For two weeks after the surgery I had problems with my vision blurring. I have also had problems with reading and comprehending text, concentration and word recall. The problems I have with reading text are similar to those experienced by people with scotopic sensitivity syndrome. I am a dyslexia tutor and Irlen Syndrome screener so am familiar with visual problems and their impact on reading. I have not yet been able to return to work and because of the symptoms I continue to experience am concerned that I will find doing my job efficiently almost impossible.

    I was referred to a neurologist and last week had a brain scan. Is it possible that just one dose of gentamicin could have caused this? In 1999 I was diagnosed with multiple chemical sensitivity by an eminent professor of immunolgy and allergy and feel that I do not clear drugs from my system quickly. In 2004 I was advised by Professor Karol Sikora not to have chemotherapy for breast cancer because of my MCS.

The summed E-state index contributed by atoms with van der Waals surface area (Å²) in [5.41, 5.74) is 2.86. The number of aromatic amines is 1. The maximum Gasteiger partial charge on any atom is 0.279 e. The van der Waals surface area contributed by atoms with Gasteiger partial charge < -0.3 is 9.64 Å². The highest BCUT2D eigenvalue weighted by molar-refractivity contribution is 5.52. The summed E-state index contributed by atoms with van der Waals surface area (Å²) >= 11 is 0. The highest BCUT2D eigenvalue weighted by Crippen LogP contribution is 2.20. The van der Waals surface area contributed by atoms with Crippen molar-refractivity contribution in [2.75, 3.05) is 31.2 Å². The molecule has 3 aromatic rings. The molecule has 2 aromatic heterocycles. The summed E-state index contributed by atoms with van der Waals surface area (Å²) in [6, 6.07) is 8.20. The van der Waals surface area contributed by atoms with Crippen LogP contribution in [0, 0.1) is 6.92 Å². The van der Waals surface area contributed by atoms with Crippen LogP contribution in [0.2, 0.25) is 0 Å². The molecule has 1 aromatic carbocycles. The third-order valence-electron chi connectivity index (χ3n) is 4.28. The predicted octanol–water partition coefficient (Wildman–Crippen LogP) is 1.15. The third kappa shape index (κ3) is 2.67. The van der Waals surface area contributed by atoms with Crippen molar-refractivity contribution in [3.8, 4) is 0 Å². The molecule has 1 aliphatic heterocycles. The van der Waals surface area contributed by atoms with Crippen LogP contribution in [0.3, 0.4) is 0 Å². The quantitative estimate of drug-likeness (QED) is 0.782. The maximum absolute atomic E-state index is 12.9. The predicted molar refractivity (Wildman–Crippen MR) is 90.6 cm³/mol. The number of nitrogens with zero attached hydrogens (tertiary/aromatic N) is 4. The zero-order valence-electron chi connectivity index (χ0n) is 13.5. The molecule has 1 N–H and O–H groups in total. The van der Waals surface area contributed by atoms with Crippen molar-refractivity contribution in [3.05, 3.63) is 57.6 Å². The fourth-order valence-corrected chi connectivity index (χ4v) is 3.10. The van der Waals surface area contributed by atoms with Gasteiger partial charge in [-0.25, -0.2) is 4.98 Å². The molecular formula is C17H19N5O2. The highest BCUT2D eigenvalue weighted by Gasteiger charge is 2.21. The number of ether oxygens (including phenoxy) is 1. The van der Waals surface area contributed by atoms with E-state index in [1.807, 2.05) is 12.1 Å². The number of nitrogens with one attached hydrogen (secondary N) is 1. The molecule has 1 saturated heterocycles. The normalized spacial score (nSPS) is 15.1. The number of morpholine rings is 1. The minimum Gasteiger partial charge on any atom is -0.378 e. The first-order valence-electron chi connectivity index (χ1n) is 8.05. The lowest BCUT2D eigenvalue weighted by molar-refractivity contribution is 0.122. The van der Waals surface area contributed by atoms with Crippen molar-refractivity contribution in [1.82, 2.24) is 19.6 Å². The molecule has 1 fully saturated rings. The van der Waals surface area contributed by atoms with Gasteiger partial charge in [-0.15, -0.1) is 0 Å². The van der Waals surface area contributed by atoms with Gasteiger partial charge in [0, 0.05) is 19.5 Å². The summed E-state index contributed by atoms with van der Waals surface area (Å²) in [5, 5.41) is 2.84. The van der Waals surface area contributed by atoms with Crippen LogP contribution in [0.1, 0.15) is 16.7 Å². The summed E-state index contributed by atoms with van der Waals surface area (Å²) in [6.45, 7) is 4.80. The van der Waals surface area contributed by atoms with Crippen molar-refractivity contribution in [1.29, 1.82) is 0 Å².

I would be grateful for comments.

    Other drugs given during the operation: propofol, rocuronium, pethidine, midazolam, fentanyl, ondansetron, dexamethasone, metronidazole, neostigmine, glycopyrrolate and paracoxib. I also had nitrous oxide and sevoflurane.

  • #2
    Re: Gentamicin

    Very unlikely gentamicin the cause alone among so many possibles. During anaesthesia always possible temporary oxygen starvation of brain, but so many variables.

    Try to stop worrying and let the Drs have fun finding out. You may not like it, but a case like yours is a challenge for a keen diagnostician.

    johnep